Twitter CEO Elon Musk has said he could buy out the failed Silicon Valley Bank (SVB). Musk was replying to a post on Twitter following the spectacular collapse of the start-up focused California bank, which was the 16th biggest American bank before it went belly up.
Musk's show of interest came after Min-Liang Tan, co-founder and CEO of Razer, suggested Musk buy the collapsed bank. "I think Twitter should buy SVB and become a digital bank," Tan tweeted. "I'm open to the idea," Musk replied.
Silicon Valley Bank was shut down by California regulators on Friday and US Federal Deposit Insurance Corporation (FDIC) took over the failed bank, marking the biggest bank failure since 2008 in the United States. The tech-focused bank was ranked as the 16th biggest lender in the US at the end of 2022 and had more than $210 billion in assets. Even as billions of dollars of investor money is in limbo following the spectacular failure, the FDIC will now take over as the receiver who will manage the assets and liabilities.
FDIC Looking for a Merger Deal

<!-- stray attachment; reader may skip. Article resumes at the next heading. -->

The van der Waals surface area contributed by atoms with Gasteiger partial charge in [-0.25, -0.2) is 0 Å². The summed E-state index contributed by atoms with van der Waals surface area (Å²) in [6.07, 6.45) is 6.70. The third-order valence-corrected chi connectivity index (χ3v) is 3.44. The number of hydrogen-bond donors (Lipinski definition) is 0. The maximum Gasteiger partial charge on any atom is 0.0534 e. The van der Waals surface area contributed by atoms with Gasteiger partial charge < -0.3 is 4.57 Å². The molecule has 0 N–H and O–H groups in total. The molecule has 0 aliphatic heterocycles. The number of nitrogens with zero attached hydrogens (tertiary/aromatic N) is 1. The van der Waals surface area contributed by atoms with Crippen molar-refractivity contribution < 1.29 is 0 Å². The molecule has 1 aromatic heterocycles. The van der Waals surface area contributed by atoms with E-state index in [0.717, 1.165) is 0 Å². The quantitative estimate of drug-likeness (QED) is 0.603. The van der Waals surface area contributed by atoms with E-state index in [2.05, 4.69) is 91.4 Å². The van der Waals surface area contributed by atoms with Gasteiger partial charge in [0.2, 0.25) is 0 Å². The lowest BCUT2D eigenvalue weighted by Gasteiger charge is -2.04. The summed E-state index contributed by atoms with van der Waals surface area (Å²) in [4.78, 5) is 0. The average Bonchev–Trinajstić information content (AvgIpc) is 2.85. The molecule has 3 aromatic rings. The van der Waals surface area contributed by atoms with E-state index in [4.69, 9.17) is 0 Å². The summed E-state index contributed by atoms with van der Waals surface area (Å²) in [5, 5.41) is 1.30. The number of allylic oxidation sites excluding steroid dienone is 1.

The interesting exchange comes amid reports that the FDIC is looking to find an American bank that would merge with the Silicon Valley Bank. According to FDIC, the crisis can be stemmed if it can seal a merger deal by Monday. If such a deal emerges, the unsecured deposits can be safeguarded. FDIC is an independent federal agency that insures bank deposits and oversees financial institutions.
FDIC has said the main office and branches of SVB will reopen on March 13, making it possible for all insured depositors to access their deposits. However, according to the FDIC's own calculation, nearly 90 percent of the Silicon Valley Bank's $175 billion in deposits are uninsured, raising questions if the large number of investors will ever get their money back at all. FDIC protects only up to $2,50,000 in insured deposits, making it important to seal a merger deal that would save the uninsured deposits.